I use freezer paper to make the charts.  I think I’ve probably told you before that freezer paper is the poor woman’s art paper.  It’s white.  It’s wide.  It comes in a long roll.  It’s wax-backed, so paint and marker don’t bleed through.  Mm hmm.  Perfect. I just cut a piece in the length I need, then I think of some common facts for each of the subjects we’re studying and make a graph.  The Littles fill it in as we learn.  For the composers chart, I listed lifespan, period, country, unique attribute, famous piece, full name, and age of first concert.  These facts are important for keeping these 5 composers straight in their heads.  Some of them for obvious reasons, but I thought listing a unique attribute for each composer would help them remember things like Beethoven’s deafness and that Mozart was a prodigy.  Knowing the age they were when they gave their first public performance might help the Littles understand how great musicians were made back then.  Listing one famous piece will help them at least remember one thing composed by each person as they grow older and develop their own taste in music.  I was a little disappointed when the listed Beethoven’s 5th rather than Moonlight Sonata, which is my all-time, hands-down, favorite instrumental piece of music.  But at least they recognize it when it plays as easily as they do the  5th symphony.

I am interested to see, when we start on Mozart on Thursday, what they make of his rock-star lifestyle.  I explained today that they would see that he was kind of like a child actor who grew up never learning boundaries or self-control as opposed to Beethoven’s very adult rudeness and self-absorption (but really–can you blame him?  He is still probably the most widely-recognized composer for a very good reason.  Plus, it had to be torture, having all that music in his head and not being able to hear it.  So give him a break).  They are looking forward to learning more.

I hope the holidays and the shoppers are treating you well.  Remember to be kind to each other even when it’s difficult.  A smile and a nice word might just make someone pay it forward, and then we could all have a pleasant season.  And get our shopping done.  And not accidentally-on-purpose heel a stranger with our carts.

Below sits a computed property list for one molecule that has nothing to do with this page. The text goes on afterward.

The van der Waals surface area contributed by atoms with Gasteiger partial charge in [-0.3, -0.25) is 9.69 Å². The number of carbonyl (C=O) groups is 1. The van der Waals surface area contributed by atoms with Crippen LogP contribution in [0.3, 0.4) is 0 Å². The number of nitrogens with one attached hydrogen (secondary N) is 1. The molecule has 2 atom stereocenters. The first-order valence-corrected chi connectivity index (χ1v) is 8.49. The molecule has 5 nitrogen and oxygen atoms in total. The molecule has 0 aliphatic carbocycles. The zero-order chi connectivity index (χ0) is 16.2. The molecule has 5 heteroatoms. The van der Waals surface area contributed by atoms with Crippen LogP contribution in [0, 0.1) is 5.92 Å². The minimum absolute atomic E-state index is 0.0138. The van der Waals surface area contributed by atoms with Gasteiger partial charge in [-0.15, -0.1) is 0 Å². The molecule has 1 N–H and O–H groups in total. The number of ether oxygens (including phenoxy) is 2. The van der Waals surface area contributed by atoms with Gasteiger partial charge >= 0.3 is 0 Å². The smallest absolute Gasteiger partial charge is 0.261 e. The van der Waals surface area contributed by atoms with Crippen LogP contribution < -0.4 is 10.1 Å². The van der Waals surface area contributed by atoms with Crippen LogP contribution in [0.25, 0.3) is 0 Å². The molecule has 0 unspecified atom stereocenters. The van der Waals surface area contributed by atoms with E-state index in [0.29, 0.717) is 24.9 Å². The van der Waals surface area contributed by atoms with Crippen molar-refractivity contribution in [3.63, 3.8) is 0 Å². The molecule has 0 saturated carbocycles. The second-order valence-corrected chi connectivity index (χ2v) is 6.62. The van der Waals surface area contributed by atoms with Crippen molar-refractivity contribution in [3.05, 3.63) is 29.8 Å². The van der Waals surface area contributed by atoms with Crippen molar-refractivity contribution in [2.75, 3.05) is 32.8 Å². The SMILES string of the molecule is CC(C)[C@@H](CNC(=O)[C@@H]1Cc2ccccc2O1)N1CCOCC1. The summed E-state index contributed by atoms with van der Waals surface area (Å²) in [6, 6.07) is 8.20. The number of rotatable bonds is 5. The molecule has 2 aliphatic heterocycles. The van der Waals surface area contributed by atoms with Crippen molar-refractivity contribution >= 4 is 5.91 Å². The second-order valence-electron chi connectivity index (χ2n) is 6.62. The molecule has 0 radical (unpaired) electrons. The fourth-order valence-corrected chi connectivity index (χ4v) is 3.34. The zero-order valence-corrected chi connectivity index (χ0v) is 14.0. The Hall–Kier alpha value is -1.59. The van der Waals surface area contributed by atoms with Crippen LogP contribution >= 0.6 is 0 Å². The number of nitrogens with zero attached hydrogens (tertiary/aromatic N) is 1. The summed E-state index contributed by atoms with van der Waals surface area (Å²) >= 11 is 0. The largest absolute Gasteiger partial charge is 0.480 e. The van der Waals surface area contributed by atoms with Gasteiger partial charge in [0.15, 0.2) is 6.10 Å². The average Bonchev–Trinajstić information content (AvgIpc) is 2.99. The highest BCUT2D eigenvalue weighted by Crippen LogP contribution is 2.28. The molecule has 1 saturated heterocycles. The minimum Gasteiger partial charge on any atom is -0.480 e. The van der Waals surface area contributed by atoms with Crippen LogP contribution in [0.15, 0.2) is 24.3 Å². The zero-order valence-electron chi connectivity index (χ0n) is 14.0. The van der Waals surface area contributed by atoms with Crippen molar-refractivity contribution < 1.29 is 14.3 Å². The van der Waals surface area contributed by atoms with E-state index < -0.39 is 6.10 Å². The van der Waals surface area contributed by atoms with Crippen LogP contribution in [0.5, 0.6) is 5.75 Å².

Love wins,

KT

Hijacking the Homeschool Hum-drums

As we spin down toward the holidays at an ever-increasing rate, are you looking at your homeschool days and thinking, “Hmm…. This could use a makeover?” Or worse, are your littles showing signs of being a bit, shall we say, bored with the way things are going?

Usually by now, we homeschool parents have got it together for the year. We’ve chucked those fabulous plans that didn’t work and settled into a nice groove with the ones that did. (And the replacements for the ones that didn’t. And the other cool stuff we came across in August and September.) The problem is that sometimes that groove can slowly… get… more… and… more… blah. Sometimes it doesn’t, but what do you do when it does?

bored littlest

I can always tell when Littlest has gotten to that point. He drifts off during school. Not to sleep, but to Never-Neverland (or more likely to post-apocalyptic Georgia where he tools around on a motorcycle, melts the girls’ hearts, and kicks butt with a crossbow). Once his attention drifts, you can bet your boots I have lost him for the rest of the day if I don’t take drastic measures. Threats–I learned early on–reprimands and the like Do Not Work. In fact, if he feels the least little slight from me, he withdraws even further. I have to sweet him. Do you know what I mean? I have to treat him like he is the greatest kid in the world and it’s my job to figure out how to entertain him enough to bring him back to the lesson. It is not easy. For one thing, he is not a pushover. He sees right through it if it’s false. Then I’m right back where I started.